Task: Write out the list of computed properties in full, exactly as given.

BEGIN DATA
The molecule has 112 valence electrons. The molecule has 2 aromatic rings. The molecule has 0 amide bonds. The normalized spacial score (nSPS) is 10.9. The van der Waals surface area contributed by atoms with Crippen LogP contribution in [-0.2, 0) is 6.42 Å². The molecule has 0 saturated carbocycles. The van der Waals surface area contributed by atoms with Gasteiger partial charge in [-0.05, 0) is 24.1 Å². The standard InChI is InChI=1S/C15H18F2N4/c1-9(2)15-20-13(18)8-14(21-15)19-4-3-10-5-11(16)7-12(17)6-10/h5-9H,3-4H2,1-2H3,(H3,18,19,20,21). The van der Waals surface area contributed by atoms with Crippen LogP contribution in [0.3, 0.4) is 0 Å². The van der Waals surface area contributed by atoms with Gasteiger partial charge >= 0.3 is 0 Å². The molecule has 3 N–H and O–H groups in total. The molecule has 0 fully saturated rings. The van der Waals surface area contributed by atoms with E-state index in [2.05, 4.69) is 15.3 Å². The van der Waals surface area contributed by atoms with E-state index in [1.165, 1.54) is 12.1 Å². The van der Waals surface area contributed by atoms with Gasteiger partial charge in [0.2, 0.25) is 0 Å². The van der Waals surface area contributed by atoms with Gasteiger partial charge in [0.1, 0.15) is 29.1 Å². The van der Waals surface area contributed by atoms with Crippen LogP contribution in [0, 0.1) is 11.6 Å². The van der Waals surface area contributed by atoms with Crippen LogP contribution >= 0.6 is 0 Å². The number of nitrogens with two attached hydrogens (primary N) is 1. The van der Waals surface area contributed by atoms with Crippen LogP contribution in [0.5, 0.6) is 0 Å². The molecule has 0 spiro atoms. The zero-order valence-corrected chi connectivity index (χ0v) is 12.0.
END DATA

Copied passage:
The molecule has 112 valence electrons. The molecule has 2 aromatic rings. The molecule has 0 amide bonds. The normalized spacial score (nSPS) is 10.9. The van der Waals surface area contributed by atoms with Crippen LogP contribution in [-0.2, 0) is 6.42 Å². The molecule has 0 saturated carbocycles. The van der Waals surface area contributed by atoms with Gasteiger partial charge in [-0.05, 0) is 24.1 Å². The standard InChI is InChI=1S/C15H18F2N4/c1-9(2)15-20-13(18)8-14(21-15)19-4-3-10-5-11(16)7-12(17)6-10/h5-9H,3-4H2,1-2H3,(H3,18,19,20,21). The van der Waals surface area contributed by atoms with Crippen LogP contribution in [0.3, 0.4) is 0 Å². The van der Waals surface area contributed by atoms with Gasteiger partial charge >= 0.3 is 0 Å². The molecule has 3 N–H and O–H groups in total. The molecule has 0 fully saturated rings. The van der Waals surface area contributed by atoms with E-state index in [2.05, 4.69) is 15.3 Å². The van der Waals surface area contributed by atoms with E-state index in [1.165, 1.54) is 12.1 Å². The van der Waals surface area contributed by atoms with Gasteiger partial charge in [0.2, 0.25) is 0 Å². The van der Waals surface area contributed by atoms with Gasteiger partial charge in [0.1, 0.15) is 29.1 Å². The van der Waals surface area contributed by atoms with Crippen LogP contribution in [0, 0.1) is 11.6 Å². The van der Waals surface area contributed by atoms with Crippen LogP contribution >= 0.6 is 0 Å². The number of nitrogens with two attached hydrogens (primary N) is 1. The van der Waals surface area contributed by atoms with Crippen LogP contribution in [0.5, 0.6) is 0 Å². The molecule has 0 spiro atoms. The zero-order valence-corrected chi connectivity index (χ0v) is 12.0.